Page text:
Isle Of Palms realtors plumb the sewers of S.C. politics 

Something Sleazy on the Isle

My mama used to say you are known by the people you associate with. If that is true, there are some people on the Isle of Palms who should be running for cover right now. Instead, they are running for office.

The Isle of Palms, that beach town up the coast from the Holy City, has been divided for some time over what course development should take ("Piling On," March 21). Powerful real estate and development interests are pushing to allow further construction of huge houses — mini-hotels, critics call them — with as many as 10 or 11 bedrooms. Not only do these mansions dwarf the traditional bungalows and ranch houses in this cozy community, but many of them are short-term rental properties, catering to huge parties or revelers and vacationers, some of whom arrive by bus and spend days trashing neighborhoods and keeping residents awake at night.

Opponents of the mini-hotels want to limit them to the oceanfront and have existing ordinances and codes strictly enforced. Toward that end they have organized the Isle of Palms Neighborhood Association and are backing a slate of four candidates in next week's city council election.

The real estate and development crowd has lined up their own four candidates, but they have gone one better. They hired as their slate's campaign consultant a man with a reputation for bare-knuckled, political tactics — Ron Shealy.

Shealy is an Irmo-based operator who has been running Republican campaigns in the state for more than 20 years. The one that got him convicted and fined for violation of state campaign laws occurred in 1990. In that year his sister, state Sen. Sherry Shealy Martschink of Mt. Pleasant, was running for the Republican nomination for lieutenant governor — and brother Rod wanted to help.

Shealy hired a 28-year-old unemployed, alcoholic black man named Benjamin J. Hunt to run in the Republican primary against then-U.S. Rep. Arthur Ravenel. By putting a black man in the First Congressional District GOP primary, Shealy appeared to have found a way to guarantee that white voters would stay with the Republican Party in the district in large enough numbers to nominate Ravenel, and while they were pulling the Republican lever, they would go ahead and vote for the local girl, Sherry Martschink.

The logic was infallible, though the numbers didn't quite work out. Martschink lost the primary to Henry McMaster (now attorney general), who lost the general election to Democrat Nick Theodore.

Shealy's little scheme was found out. In court it was revealed that he had paid Hunt $500 directly and paid his $2,414 filing fees with money from an unreported $5,000 donation that he solicited from a hazardous-waste hauler in the name of his sister's campaign. Shealy was fined $500 for his corruption of the electoral process. He called it a political traffic ticket.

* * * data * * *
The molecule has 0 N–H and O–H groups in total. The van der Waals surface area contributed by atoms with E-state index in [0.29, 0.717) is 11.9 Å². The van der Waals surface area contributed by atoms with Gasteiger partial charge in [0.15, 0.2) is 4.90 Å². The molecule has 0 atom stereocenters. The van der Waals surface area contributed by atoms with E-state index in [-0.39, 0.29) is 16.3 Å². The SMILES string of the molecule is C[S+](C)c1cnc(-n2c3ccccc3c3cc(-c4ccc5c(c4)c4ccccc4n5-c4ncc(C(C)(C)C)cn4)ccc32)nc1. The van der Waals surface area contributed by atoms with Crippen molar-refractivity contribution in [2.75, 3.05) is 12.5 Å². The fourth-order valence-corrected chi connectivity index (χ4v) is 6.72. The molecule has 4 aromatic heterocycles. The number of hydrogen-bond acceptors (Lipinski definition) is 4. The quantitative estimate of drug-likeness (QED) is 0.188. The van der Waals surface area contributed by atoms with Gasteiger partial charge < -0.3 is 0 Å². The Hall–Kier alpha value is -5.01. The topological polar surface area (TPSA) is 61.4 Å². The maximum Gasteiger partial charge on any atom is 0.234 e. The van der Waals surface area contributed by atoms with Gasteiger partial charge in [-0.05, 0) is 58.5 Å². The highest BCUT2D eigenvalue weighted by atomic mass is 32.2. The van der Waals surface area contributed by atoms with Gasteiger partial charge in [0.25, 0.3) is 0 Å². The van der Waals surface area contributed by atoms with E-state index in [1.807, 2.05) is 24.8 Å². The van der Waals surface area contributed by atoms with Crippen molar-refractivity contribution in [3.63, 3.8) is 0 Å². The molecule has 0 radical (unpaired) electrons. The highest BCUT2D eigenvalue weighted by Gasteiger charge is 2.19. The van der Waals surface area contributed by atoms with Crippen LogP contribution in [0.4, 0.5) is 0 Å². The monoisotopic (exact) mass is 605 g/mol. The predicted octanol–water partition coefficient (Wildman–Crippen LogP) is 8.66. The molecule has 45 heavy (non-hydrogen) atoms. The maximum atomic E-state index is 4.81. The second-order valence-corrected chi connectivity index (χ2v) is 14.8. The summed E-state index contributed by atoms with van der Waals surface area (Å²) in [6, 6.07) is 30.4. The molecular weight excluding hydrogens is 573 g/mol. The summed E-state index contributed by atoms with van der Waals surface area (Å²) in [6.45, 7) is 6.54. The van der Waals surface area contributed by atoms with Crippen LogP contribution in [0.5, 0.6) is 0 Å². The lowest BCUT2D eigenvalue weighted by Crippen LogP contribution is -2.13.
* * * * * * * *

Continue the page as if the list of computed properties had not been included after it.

In covering the trial, The New York Times wrote that "to many in the state, both Democrats and Republicans, the accusation speaks volumes about a style of South Carolina politics in which some people take peculiar pleasure in skulduggery and dirty tricks and shamelessly exploit racial differences and racism in the pursuit of victory."

The Times went on to say that Shealy's tactics had "a particularly discordant echo," coming from the state that produced Harry Dent, author of Richard Nixon's "Southern Strategy" ("So Long, Harry Dent," Oct. 10), and Lee Atwater, creator of the infamous Willie Horton campaign against Michael Dukakis in the 1988 presidential campaign.

This is the man the Isle of Palms realtors and developers have turned to for advice, and, by all appearances, they are getting their money's worth. To start with, he apparently counseled his employers to call themselves the IOP Community Association, a name guaranteed to create confusion with the IOP Neighborhood Association. And Shealy dove right into the septic tank of local fears and superstitions by branding Jane McMackin, an opposition council candidate, as "liberal."

"What does (this issue) have to do with being liberal or conservative or anything in between?" McMackin says. "I'm being responsive to the people who voted me into office."

Whatever else the Rod Shealy affair accomplishes, it gives the lie to local Republican claims that they are the party of law and order. And it would seem to confirm a lot of stereotypes about Republicans, racism, and corporate interests in S.C. No matter how they try, they just can't shake that image.


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